Head coach Tom Thibodeau thought—or at least he said he did—the Bulls could overcome the injury to their star.
"We do feel we have more than enough to win," Thibodeau said.
But losing to the Philadelphia 76ers in six games proved that was not the case.
Now, the Bulls are faced with the challenge of being without Rose for at least half of the regular season, as the timetable for his return appears to be sometime in February or March.
The Bulls were able to stay afloat in the regular season without Rose in 2011-12, sporting an 18-9 record in his absence. However, there is a new cast of supporting characters this season.
Much of the famous "Bench Mob" (C.J. Watson, Kyle Korver, Ronnie Brewer and Omer Asik), which has been key to the Bulls' prior success, has left the Windy City. It will be up Joakim Noah, Carlos Boozer, Luol Deng and others to keep the Bulls in playoff contention while Rose is out.
Here are three ways the Bulls can still win without their superstar.
Without their version of Superman, the Bulls don't have the firepower to compete with the high-flying offense of the Miami Heat, but they do other things well enough to stay competitive in the Eastern Conference.
Defense and rebounding have been the staple of Thibodeau's squad, bringing over the philosophy of the Boston Celtics.
Last season, the Bulls gave up the fewest points in the NBA (88.2 per game), while opponents shot less than 43 percent from the field. This is largely due to Thibodeau's in-your-face defensive style and the shot-altering size of Noah, Boozer and Taj Gibson.
The Bulls were also the NBA's leading rebounding team last season, hauling in more than 46 per game—with nearly 14 offensive boards. It is much easier to win when you average more than six rebounds than your opponent each game.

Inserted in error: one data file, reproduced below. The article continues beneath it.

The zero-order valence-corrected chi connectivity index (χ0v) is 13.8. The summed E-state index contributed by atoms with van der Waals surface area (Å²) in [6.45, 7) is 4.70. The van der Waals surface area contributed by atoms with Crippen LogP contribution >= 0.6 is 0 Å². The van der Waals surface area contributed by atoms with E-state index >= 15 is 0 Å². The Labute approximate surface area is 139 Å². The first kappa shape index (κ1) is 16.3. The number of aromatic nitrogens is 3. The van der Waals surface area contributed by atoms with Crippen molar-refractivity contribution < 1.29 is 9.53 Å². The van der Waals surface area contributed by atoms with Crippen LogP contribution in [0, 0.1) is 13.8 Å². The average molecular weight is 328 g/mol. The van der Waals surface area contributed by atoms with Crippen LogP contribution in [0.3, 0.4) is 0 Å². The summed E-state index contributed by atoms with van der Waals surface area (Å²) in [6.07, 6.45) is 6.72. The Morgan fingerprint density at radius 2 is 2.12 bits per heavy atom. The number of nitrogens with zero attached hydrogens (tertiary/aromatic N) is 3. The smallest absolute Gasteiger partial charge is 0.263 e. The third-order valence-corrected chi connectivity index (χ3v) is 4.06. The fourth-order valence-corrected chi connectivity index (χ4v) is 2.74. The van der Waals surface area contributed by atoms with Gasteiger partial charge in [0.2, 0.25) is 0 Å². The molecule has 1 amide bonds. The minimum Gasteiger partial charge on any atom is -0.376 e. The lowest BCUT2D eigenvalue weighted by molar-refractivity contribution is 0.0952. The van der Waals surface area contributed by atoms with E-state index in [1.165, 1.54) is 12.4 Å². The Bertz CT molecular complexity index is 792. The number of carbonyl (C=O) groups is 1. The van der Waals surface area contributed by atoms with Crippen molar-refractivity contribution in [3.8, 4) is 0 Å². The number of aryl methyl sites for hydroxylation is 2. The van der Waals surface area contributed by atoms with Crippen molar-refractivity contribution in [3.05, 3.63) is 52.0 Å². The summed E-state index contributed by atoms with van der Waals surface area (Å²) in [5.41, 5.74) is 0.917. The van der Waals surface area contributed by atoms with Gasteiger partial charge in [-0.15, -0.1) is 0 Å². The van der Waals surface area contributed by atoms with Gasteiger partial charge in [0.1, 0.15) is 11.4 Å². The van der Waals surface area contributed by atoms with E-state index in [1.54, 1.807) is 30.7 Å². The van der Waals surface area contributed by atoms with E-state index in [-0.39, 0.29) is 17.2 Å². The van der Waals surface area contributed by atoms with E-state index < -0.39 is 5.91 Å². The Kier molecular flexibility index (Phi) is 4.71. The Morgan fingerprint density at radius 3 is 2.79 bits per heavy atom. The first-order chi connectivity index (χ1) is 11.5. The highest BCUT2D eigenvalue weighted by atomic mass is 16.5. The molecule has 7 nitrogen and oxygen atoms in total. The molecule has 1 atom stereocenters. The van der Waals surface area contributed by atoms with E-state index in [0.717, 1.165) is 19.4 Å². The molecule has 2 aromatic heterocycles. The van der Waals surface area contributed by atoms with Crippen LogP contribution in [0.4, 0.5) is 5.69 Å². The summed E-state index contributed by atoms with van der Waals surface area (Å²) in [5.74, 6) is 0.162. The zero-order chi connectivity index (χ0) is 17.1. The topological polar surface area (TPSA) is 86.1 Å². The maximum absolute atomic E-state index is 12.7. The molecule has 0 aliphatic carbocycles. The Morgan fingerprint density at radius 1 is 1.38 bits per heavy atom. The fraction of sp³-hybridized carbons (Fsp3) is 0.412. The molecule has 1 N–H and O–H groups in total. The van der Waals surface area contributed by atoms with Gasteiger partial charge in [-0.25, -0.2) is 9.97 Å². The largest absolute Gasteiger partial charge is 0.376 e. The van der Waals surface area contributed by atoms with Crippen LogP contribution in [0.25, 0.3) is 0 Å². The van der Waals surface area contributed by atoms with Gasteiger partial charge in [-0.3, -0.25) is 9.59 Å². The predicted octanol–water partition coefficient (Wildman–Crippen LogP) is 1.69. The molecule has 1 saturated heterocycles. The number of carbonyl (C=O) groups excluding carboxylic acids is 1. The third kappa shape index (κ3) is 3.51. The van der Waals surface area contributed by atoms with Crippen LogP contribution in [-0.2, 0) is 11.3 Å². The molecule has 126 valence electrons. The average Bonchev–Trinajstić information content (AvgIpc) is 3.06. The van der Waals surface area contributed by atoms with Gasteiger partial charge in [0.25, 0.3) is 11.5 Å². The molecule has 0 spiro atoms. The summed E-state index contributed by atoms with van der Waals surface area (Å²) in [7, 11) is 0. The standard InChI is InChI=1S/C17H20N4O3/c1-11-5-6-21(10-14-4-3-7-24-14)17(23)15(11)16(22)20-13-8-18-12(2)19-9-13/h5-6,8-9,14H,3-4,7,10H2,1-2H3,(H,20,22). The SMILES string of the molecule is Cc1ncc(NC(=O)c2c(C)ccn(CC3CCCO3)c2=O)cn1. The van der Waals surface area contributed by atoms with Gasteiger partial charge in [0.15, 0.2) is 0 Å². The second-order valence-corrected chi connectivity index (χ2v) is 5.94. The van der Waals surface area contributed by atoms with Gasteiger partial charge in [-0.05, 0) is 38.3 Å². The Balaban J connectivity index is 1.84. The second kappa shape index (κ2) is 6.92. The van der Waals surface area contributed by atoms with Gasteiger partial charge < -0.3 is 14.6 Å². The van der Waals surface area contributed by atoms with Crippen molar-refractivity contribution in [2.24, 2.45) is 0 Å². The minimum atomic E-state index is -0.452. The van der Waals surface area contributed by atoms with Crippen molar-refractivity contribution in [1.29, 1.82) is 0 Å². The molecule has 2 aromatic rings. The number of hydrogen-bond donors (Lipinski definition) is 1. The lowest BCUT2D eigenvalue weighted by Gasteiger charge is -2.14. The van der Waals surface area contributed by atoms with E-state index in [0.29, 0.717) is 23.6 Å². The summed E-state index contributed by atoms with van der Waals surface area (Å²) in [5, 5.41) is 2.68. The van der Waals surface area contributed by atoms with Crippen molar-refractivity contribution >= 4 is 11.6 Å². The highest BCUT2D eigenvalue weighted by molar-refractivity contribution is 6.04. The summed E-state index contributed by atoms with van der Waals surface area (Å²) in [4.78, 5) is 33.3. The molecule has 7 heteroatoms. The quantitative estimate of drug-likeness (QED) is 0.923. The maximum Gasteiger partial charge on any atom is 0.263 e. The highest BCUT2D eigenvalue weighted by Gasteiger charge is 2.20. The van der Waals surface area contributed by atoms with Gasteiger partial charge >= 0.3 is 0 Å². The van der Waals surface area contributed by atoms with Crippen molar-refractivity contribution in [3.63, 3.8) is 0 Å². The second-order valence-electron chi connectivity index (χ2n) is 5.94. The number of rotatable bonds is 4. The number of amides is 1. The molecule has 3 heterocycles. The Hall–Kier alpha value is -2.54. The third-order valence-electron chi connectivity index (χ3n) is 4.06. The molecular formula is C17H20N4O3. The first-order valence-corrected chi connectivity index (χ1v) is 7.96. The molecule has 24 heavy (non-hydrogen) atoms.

This year, the Bulls return many of their leading rebounders: Noah (9.3 per game), Boozer (8.2 per game) and Gibson (6.5 per game). However, Rose's absence will leave a void to fill, as he averaged three boards per game last season.
Nevertheless, expect Thibodeau to continue to have a stellar defensive and rebounding team that can grind out victories without their top scorer.
Despite missing significant time with an injured left wrist last season, Luol Deng was named an NBA All-Star for the first time in his career.
It was a well-deserved honor for one of the most underrated players in the league the past five seasons.
Deng averaged more than 15 points and six rebounds last season despite playing in only 54 games. His injury hampered his shooting however, as he totaled the lowest shooting percentage of his career at 41.2 percent.
However, while he decided to forego surgery this summer to participate in the Olympics, Deng said his wrist is feeling much better (via ESPN.com). That is good news for Bulls fans, as the nine-year veteran will be relied on to carry the bulk of the scoring load while Rose is sidelined.
He can't slice up defenses like Chi-town's beloved hero, but Deng, one of the top 10 players in the Eastern Conference, can keep the team in good hands.
Solid point guard play from C.J. Watson and John Lucas III allowed the Bulls to remain competitive in Rose's absence last season.
Now, the new trio of Kirk Hinrich, Nate Robinson and Marquis Teague will do their best to keep things running as smoothly as possible.
No point guard in the league can replace what Rose brings to the table, but all the Bulls need is a reliable distributor who can score at opportune times. Chicago hopes Hinrich is that guy, as he returns to the Bulls after averaging career lows in points and assists last season.
The Bulls will need him to be closer to his 2009-10 form when he averaged nearly 11 points and 4.5 assists per game.
Robinson, who had a successful campaign for the Golden State Warriors last season, is also a big pickup. "Nate the Great" averaged more than 11 points and four assists with the Dubs, shooting better than 42 percent from the field. Expect Robinson to have an immediate scoring impact when utilized.
The Bulls will also have a viable option in Teague, who was selected in the first round of the 2012 NBA Draft. Teague averaged 10 points and 4.8 assists for the national title-winning Kentucky Wildcats last season—showing his ability to run the show for a successful team.
Bulls fans will still miss Rose, but there is enough ability at the point guard position to keep Chicago in the chase for the playoffs until he comes back.